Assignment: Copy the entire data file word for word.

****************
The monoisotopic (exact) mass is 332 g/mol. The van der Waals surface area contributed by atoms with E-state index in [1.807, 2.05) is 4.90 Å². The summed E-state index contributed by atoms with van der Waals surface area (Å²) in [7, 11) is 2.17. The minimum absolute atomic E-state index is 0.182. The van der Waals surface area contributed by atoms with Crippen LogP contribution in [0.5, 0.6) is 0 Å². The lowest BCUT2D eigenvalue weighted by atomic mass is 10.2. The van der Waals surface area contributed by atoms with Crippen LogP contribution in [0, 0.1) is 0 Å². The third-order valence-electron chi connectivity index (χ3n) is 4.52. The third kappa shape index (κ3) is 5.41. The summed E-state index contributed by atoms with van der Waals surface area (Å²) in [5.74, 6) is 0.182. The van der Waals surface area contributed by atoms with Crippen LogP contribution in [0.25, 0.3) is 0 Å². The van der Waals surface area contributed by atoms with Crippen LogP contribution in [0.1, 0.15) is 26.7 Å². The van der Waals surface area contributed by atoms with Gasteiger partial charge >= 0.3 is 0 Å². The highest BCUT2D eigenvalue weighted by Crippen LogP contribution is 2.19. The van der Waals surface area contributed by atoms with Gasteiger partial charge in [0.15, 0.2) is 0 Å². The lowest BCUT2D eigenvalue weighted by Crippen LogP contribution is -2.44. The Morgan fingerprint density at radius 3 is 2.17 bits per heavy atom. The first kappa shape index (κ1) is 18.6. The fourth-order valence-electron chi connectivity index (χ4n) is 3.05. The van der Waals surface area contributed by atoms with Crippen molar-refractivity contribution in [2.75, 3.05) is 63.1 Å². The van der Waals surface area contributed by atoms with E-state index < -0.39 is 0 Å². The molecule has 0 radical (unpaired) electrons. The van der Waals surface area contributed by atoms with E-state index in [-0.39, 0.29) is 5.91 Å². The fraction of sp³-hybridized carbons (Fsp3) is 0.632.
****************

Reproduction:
The monoisotopic (exact) mass is 332 g/mol. The van der Waals surface area contributed by atoms with E-state index in [1.807, 2.05) is 4.90 Å². The summed E-state index contributed by atoms with van der Waals surface area (Å²) in [7, 11) is 2.17. The minimum absolute atomic E-state index is 0.182. The van der Waals surface area contributed by atoms with Crippen LogP contribution in [0.5, 0.6) is 0 Å². The lowest BCUT2D eigenvalue weighted by atomic mass is 10.2. The van der Waals surface area contributed by atoms with Crippen LogP contribution in [0, 0.1) is 0 Å². The third-order valence-electron chi connectivity index (χ3n) is 4.52. The third kappa shape index (κ3) is 5.41. The summed E-state index contributed by atoms with van der Waals surface area (Å²) in [5.74, 6) is 0.182. The van der Waals surface area contributed by atoms with Crippen LogP contribution in [0.25, 0.3) is 0 Å². The van der Waals surface area contributed by atoms with Crippen LogP contribution in [0.1, 0.15) is 26.7 Å². The van der Waals surface area contributed by atoms with Gasteiger partial charge >= 0.3 is 0 Å². The highest BCUT2D eigenvalue weighted by Crippen LogP contribution is 2.19. The van der Waals surface area contributed by atoms with Gasteiger partial charge in [0.15, 0.2) is 0 Å². The lowest BCUT2D eigenvalue weighted by Crippen LogP contribution is -2.44. The Morgan fingerprint density at radius 3 is 2.17 bits per heavy atom. The first kappa shape index (κ1) is 18.6. The fourth-order valence-electron chi connectivity index (χ4n) is 3.05. The van der Waals surface area contributed by atoms with Crippen molar-refractivity contribution in [2.75, 3.05) is 63.1 Å². The van der Waals surface area contributed by atoms with E-state index < -0.39 is 0 Å². The molecule has 0 radical (unpaired) electrons. The van der Waals surface area contributed by atoms with E-state index in [-0.39, 0.29) is 5.91 Å². The fraction of sp³-hybridized carbons (Fsp3) is 0.632.